Explore the Score- Shostakovich (arr. Barshai): Chamber Symphony, opus 110a

 

NEXT PERFORMANCE

13 May, 2015
7:30 PM
English String Orchestra
Kenneth Woods- principal conductor
Elgar Concert Hall,  Birmingham University, B15 2T

desbruslais-3

Shostakovich (arr. Barshai)- Chamber Symphony opus 110a (String Quartet no. 8)
Shostakovich- Concerto for Piano, Trumpet and Strings
Clare Hammond-piano, Simon Desbruslais- trumpet
Geoffrey Gordon- Saint Blue for Piano, Trumpet and Strings (World Premiere)
Tchaikovsky- Serenade for Strings

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Dmitri Shostakovich’s Chamber Symphony opus 110a, an arrangement for string orchestra of his String Quartet no. 8 in C minor, opus 110, was the first of five orchestral transcriptions of his string quartets by his friend, the violist and conductor Rudolf Barshai. Shostakovich’s Eighth String Quartet stands at the centre point of his fifteen works in the genre. Shostakovich’s contribution to the string quartet repertoire stands alongside that of Béla Bartók as the most important addition since Beethoven’s mighty sixteen quartets. Shostakovich wrote the Eighth Quartet in the astonishing span of just three days between the 12th and 14th of July, 1960 while in Dresden working on the soundtrack for the film Five Days, Five Nights—a film about the Allied firebombing of that levelled that city in the closing months of WW II. When the work was published, its roots in Dresden were underlined by its dedication “To the victims of war and fascism.” Many early listeners detected all sorts of musical evocations of the city’s destruction. (I even know of one American conductor who, in an act of chutzpah and genius, persuaded the great novelist Kurt Vonnegut to read selections of his own tribute to Dresden, Slaughterhouse Five, at a performance of the Chamber Symphony version of the quartet. Any excuse to hear Vonnegut read his own prose!).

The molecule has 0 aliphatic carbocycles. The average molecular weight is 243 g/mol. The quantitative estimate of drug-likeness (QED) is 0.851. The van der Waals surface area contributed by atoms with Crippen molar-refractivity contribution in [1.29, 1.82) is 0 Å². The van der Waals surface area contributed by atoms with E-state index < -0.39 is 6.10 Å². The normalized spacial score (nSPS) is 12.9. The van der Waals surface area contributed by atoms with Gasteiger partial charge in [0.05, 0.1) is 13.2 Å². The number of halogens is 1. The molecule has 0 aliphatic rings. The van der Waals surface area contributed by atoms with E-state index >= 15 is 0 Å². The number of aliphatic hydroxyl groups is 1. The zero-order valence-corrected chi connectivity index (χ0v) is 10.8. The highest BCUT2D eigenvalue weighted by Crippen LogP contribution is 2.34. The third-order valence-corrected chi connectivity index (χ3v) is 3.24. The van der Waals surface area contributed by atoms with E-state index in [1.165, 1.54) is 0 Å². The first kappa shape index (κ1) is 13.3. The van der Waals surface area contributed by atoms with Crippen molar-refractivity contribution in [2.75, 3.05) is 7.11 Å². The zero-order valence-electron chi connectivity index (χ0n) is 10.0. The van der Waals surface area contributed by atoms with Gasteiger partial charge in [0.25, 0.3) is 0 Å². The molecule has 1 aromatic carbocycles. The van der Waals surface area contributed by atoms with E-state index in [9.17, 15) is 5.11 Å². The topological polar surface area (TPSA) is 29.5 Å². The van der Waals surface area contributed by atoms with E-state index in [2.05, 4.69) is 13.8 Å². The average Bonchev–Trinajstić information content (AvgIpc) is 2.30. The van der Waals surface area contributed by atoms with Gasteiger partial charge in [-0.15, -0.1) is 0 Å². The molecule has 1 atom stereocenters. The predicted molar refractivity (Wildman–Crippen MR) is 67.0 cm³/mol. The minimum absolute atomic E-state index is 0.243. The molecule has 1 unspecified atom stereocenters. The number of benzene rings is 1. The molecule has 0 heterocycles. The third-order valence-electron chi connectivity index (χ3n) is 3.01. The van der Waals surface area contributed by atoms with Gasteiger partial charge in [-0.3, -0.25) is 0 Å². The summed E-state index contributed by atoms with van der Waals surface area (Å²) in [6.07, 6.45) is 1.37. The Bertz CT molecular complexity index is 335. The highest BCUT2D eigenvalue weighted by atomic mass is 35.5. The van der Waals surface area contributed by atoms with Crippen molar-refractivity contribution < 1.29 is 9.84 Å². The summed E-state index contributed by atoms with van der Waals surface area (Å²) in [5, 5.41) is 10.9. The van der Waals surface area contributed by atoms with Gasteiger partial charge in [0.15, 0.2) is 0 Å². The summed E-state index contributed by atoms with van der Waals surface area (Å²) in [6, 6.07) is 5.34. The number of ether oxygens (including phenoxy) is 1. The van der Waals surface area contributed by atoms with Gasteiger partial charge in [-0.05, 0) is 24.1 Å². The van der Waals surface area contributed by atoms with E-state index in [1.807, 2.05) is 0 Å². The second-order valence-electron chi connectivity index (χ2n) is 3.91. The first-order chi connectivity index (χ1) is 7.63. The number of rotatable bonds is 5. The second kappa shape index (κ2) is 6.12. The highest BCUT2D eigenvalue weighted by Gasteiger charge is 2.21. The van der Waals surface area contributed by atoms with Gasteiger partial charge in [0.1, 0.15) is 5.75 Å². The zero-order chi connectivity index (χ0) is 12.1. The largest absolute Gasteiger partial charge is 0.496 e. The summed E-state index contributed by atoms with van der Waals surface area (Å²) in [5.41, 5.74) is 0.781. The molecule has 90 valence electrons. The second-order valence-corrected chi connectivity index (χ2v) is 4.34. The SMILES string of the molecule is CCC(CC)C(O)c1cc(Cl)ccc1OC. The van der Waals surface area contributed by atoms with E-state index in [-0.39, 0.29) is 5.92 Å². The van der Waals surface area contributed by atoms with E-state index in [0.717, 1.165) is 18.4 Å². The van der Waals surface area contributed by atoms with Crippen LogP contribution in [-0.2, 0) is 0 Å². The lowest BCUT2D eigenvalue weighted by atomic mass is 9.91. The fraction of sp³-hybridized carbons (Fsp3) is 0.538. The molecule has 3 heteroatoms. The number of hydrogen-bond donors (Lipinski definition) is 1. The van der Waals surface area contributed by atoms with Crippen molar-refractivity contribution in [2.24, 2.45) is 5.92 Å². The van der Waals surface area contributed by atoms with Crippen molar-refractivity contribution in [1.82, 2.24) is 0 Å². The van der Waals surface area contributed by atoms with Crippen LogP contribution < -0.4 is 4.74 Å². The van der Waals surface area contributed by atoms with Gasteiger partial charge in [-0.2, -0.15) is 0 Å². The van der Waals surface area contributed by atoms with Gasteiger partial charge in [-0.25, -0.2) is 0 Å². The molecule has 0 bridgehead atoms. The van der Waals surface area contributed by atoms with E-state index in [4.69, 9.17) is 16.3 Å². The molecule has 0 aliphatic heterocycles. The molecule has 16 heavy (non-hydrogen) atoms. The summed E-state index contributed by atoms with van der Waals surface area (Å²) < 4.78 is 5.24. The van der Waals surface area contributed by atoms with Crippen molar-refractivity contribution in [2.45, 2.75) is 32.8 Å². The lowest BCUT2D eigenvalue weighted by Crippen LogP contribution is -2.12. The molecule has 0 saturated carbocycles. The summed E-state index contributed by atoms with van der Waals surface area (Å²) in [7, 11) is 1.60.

Leningrad as seen by photographer Alexey Titarenko. His images, inspired in part by the music of Shostakovich, will be included in our upcoming Avie recording

Leningrad as seen by photographer Alexey Titarenko. His images, inspired in part by the music of Shostakovich, will be included in our upcoming Avie recording

However, the true meaning and origins of this unique work gradually rose to the surface. Shostakovich was notoriously grudging in revealing anything about his music’s inner symbolism to even his closest friends, but in the case of the Eighth Quartet, he confessed early on that “I started thinking that if some day I die, nobody is likely to write a work in memory of me, so I had better write one myself.” To his son, Maxim, he said, simply “it’s in my honour, dedicated to me.”

Shostakovich after the publication of "Muddle instead of Music" by Joseph Stalin

The confessional nature of the quartet is made explicit in its first four notes—Shostakovich’s musical motto DSCH, or D, E-flat, C, B. This motive first began to appear in disguised form in his Jewish-inflected Fourth String Quartet in 1948, later becoming the triumphant theme of his Tenth Symphony, premiered and published just after the death of Stalin in 1953. Never before, however, had Shostakovich opened a work with this motto, nor treated it with such intensity. The hushed, forlorn and fugal atmosphere of the opening evokes that of the opening of Beethoven’s greatest string quartet, his Opus 131 in C-sharp minor (the two works also have many structural similarities).

Beethoven’s model shows him at his most intimate and confessional, and so, too, it is Shostakovich’s response.

Beethoven's last string quartets are referenced extensively in Shostakovich's Eighth

Beethoven’s last string quartets are referenced extensively in Shostakovich’s Eighth

It is not, however, only the DSCH motto which underlines how personal this work was. Early in the first movement, Shostakovich quotes the opening of his First Symphony, the work that had launched then 19-year-old composer to international superstardom.

 

What had been cheeky and mercurial in 1926 has become deeply tragic and resigned by 1960.

 

A page later, he quotes his own Fifth Symphony, the work that had marked the central turning point of his career, and the most tumultuous point in his fraught relationship with Stalin and the Communist Party.